Until one night over the poker table, they encounter a pulp writer with wild ideas and an unscrupulous private detective, leading them into what is either a classic mystery, a senseless maze of corpses, or an inextricable fever dream . . .
Drunk on cinematic and literary influence, Muscle is a slice of noir fiction in collapse, a ceaselessly imaginative story of violence, boredom and madness.
Alan Trotter is a writer based in Edinburgh. Muscle, his debut novel, was awarded the inaugural Sceptre Prize for a novel-in-progress.His short fiction has appeared in Somesuch Stories, Under the Influence, McSweeney's Internet Tendency and elsewhere. In 2016 he collaborated with Editions at Play on the experimental digital story All This Rotting ('mesmerising' - Big Issue, 'nauseating' - Irish Times). He has a PhD in English Literature from the University of Glasgow - his dissertation concerned writers making unusual use of the form of the book.
‘Original, intelligent and compelling – a rare combination. Formaldehyde pulls off a complex narrative with frequent time and point-of-view shifts without ever losing the reader. For a novella that borders on the Kafkaesque, it has a good deal of heart. The interconnecting stories are handled adroitly – the clever structure never gets in the way of the writing, which is sharply observed, assured and witty. Smart but never showy. The most original novel I’ve read for some time.’ – Graeme Simsion
‘Immerse yourself in Jane Rawson’s Formaldehyde if you like the seriously weird or the creepily wonderful. This story has small but persistent claws; under cover of its smooth, conversational narration you will be clasped and dragged into some tough, strange places. Let it take you there. Let it blow your tiny mind.’ – Margo Lanagan
‘Skipping across different times and genres, Formaldehyde is a wonderfully strange and inventive story of love, loss and severed limbs.’ – Ryan O’Neill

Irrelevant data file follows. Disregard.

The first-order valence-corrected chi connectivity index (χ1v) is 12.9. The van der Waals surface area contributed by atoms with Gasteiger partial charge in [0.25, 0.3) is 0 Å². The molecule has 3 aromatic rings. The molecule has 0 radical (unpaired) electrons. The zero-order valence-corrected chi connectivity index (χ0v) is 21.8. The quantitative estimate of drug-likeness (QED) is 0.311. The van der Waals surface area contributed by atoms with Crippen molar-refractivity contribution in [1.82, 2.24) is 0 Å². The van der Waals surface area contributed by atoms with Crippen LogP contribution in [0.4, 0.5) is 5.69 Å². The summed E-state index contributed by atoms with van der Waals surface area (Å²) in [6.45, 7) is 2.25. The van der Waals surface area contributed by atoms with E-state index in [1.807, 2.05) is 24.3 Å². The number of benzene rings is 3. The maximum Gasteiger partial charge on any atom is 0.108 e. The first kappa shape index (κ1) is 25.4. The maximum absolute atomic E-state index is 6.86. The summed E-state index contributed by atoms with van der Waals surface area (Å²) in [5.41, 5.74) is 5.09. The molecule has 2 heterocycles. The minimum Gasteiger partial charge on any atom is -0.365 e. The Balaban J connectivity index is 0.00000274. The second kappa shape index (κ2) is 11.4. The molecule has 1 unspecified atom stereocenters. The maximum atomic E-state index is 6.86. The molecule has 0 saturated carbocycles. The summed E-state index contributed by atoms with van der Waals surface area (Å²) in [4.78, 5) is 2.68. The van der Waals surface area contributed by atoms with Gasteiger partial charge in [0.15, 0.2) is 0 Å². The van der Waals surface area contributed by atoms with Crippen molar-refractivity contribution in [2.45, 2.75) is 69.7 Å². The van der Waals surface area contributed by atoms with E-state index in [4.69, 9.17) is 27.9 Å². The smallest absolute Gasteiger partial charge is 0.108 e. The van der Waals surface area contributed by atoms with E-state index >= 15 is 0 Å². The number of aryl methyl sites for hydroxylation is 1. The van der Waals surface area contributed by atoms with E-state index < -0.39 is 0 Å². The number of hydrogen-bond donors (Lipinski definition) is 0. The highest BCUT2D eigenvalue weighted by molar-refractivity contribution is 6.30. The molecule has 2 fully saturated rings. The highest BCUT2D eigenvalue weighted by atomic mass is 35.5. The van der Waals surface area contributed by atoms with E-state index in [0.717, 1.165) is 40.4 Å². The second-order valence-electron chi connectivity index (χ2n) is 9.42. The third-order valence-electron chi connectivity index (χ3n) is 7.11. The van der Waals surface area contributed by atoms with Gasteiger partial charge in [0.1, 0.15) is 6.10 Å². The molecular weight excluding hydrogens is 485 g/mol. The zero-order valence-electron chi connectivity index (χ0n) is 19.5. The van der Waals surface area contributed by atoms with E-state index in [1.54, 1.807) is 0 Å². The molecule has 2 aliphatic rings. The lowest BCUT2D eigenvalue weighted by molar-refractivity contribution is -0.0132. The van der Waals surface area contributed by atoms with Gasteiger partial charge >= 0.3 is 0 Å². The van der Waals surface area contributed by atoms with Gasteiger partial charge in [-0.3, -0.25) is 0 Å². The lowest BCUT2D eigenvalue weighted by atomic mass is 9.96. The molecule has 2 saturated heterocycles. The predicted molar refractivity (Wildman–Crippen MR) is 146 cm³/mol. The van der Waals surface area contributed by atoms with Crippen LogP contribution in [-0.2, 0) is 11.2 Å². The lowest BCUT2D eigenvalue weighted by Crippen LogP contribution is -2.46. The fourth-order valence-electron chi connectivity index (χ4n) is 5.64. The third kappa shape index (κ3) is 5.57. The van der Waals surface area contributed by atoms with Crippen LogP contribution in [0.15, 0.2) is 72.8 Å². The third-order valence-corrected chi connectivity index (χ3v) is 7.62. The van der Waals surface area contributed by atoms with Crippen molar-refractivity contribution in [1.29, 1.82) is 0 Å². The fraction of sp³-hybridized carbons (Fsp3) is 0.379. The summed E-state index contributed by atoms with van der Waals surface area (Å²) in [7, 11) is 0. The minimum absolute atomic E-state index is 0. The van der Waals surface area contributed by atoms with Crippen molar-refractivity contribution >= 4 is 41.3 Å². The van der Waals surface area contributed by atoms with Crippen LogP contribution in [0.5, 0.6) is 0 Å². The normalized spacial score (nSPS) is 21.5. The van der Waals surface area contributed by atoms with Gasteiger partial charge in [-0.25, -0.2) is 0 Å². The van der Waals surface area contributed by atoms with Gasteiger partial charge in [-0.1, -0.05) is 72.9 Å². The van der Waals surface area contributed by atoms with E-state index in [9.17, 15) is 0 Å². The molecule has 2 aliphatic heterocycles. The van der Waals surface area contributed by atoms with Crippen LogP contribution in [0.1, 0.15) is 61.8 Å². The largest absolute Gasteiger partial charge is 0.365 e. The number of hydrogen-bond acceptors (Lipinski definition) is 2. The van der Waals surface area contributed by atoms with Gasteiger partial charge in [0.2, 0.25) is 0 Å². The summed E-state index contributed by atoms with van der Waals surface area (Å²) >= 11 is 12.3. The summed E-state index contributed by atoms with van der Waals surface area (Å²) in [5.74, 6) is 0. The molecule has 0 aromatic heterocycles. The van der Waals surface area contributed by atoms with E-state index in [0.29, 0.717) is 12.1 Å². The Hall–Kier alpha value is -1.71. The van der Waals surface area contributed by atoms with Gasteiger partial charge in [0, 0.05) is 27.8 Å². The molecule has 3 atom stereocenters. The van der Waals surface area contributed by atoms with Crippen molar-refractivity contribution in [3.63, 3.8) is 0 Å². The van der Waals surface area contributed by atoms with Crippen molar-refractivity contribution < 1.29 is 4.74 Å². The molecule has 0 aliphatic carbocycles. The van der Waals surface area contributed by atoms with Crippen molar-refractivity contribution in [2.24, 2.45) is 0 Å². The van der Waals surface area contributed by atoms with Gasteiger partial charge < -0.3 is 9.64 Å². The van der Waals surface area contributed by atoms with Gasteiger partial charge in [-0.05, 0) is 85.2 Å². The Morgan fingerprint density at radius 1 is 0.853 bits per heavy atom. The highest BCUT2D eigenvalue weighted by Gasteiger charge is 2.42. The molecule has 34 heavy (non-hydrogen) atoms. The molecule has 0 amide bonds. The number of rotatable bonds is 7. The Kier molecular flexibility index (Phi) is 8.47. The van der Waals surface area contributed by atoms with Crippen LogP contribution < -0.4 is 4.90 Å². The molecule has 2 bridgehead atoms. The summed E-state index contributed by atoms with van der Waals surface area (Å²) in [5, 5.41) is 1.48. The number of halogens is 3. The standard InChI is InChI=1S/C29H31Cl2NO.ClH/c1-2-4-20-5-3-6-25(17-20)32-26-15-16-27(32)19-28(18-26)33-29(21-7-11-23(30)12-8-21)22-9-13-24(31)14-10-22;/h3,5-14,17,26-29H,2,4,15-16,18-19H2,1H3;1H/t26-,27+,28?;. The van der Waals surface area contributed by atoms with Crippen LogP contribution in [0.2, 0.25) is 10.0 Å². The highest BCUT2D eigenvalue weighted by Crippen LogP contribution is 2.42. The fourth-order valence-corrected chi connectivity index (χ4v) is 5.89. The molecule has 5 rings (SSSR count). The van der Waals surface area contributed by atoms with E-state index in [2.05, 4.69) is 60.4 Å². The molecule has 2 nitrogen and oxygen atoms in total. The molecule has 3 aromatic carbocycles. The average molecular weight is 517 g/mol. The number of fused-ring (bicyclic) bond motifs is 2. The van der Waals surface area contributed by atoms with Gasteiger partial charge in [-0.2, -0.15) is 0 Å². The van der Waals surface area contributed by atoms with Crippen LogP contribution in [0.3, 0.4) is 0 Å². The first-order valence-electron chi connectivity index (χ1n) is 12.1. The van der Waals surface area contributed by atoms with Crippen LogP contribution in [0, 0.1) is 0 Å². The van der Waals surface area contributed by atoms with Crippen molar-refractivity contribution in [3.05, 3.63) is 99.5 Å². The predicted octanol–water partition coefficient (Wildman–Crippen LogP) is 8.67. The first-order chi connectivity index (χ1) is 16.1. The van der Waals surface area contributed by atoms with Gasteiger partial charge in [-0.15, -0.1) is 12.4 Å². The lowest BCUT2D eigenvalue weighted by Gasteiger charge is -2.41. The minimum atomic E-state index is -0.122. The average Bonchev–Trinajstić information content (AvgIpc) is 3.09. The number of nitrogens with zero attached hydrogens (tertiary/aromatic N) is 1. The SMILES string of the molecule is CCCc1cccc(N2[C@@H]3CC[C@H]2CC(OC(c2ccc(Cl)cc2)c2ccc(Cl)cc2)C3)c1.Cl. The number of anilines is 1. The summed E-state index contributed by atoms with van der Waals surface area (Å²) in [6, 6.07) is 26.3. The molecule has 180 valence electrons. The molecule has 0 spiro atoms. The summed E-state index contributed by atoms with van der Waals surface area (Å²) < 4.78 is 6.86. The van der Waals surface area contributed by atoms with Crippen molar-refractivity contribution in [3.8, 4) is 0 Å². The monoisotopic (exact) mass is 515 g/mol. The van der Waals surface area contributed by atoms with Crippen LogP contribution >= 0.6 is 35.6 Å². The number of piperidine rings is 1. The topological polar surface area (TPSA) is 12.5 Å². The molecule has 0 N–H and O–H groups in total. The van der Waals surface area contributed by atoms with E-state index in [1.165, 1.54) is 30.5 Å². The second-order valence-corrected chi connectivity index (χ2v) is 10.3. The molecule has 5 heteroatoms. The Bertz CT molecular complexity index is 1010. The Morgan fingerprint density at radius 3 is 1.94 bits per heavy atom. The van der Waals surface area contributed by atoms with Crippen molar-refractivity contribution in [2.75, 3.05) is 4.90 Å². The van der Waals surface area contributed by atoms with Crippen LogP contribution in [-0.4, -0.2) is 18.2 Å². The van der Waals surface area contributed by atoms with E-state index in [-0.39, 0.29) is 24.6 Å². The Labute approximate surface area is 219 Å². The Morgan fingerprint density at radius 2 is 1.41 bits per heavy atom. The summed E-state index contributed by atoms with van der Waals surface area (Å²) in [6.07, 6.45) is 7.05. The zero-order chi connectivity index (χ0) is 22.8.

'tough and compelling' - Christos Tsiolkas
'He touched my face. When his hand went along my bruised top lip and my almost broken nose, I winced from the pain. His fist went into a deep denim pocket. Pulled out a Syrinapx bottle, twisted the cap off and handed me two light blue pills.'
How did Bucky get here? A series of accidents. A tragic love for a violent man. An addiction to painkillers he can't seem to kick. An unlikely friendship with an ageing patient.
Drugs, memories and the objects of his desire are colluding against Bucky. And when it hits him. Bam. A ton of bricks ...
The shadowy places of Western Sydney can be lit up with the hope of love, but no streetlight can illuminate like obsession.
A novel of addiction, secrets and misplaced love, this is an Australian debut not to be missed.
'Down the Hume [is] essential reading in these times of "border protection"' - The Saturday Paper
'Down the Hume's propulsive rhythm feels like entering a strong current. Its fast pace and escalating plot are typical of the noir genre, but it is also filled with unexpected and precise turns of phrase, which can shift quickly from the menial to the lyrical.' - The Guardian
'Down the Hume should rightly take its place alongside the fiction of Christos Tsiolkas [and] Maxine Beneba Clarke... as work that reflects the reality and occasional ugliness of Australia's multiculturalism.' - AUSTRALIAN BOOK REVIEW
'Down the Hume is a robust study of ethnic, class and sexual identities in contemporary Australia.'- The Weekend Australian